Caterer calls time on smoking

17 November 2004 by
Caterer calls time on smoking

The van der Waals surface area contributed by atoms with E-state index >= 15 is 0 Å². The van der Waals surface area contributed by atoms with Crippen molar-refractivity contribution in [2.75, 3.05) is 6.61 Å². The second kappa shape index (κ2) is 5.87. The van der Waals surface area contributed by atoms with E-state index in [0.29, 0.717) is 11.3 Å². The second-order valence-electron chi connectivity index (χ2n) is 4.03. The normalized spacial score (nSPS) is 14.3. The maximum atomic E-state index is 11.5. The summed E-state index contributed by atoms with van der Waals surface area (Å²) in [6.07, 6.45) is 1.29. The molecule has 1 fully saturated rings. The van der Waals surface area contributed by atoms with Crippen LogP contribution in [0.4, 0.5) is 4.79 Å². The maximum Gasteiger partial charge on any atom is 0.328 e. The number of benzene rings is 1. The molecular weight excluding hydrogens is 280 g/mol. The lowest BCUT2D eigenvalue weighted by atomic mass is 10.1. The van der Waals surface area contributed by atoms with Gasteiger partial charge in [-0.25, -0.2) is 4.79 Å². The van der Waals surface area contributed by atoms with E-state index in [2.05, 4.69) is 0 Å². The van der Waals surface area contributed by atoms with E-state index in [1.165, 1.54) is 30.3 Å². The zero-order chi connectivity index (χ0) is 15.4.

This week *Caterer* is calling on the Government to help safeguard the health of the 1.6 million hospitality professionals by launching its campaign for a smoking ban in all UK pubs, clubs, restaurants and hotels. We're launching our Stub out Smoking campaign following an exclusive *Caterer* reader survey, which provided overpowering evidence that hospitality workers fear passive smoking is harmful to health. The survey, which polled more than 1,000 readers\*, found that an overwhelming 95% of respondents believed working in a smoky atmosphere was damaging their health, while 87% said they would choose to work in a smoke-free environment if possible. More than half of those polled (57%) reported having noticed side effects from inhaling other people's smoke at work. These statistics prove beyond doubt that hospitality employees believe they would benefit from a blanket ban on smoking in the workplace. Our survey also sends out an important message to employers, as nearly three-quarters (73%) of respondents reported that a company's anti-smoking policy made it a more attractive employer. The facts are simple: smoking and passive smoking can kill (see below). The Government's chief medical officer, Sir Liam Donaldson, said in his annual report that "clearing the air of second-hand smoke in restaurants, bars and other enclosed public places would protect the health of both workers and customers". If the Government presses forward with legislation, the hospitality industry needs to ensure it has full input into consultation over a ban. Bob Cotton, chief executive of the British Hospitality Association (BHA), said a ban was almost inevitable, and that the BHA would prefer a consistent approach across the whole country. "The worst-case scenario would be for power to be devolved to local authorities. Who is to say that the health of someone in one local authority is more important than someone's health in another?" And that's why we're lobbying the Government for a total ban on smoking in the workplace. We want the rules to apply across all local authorities throughout the UK, because if they're not, trade will be distorted. \\* Poll sample was 1,005 The health argument: - A non-smoker's risk of developing heart disease is increased by 35% if they work in a smoky atmosphere, with the chance of them developing lung cancer heightened by 30%, according to figures from the British Medical Association (BMA). - Action on Smoking and Health (Ash) claims passive smoking is linked to 1,000 deaths in the UK each year, 700 of which are caused in the workplace, which makes passive smoking look like a very dangerous activity when only 226 deaths from industrial accidents were registered in 2002, according to the Health & Safety Executive. - Cigarette smoke contains 400 different chemicals (BMA).
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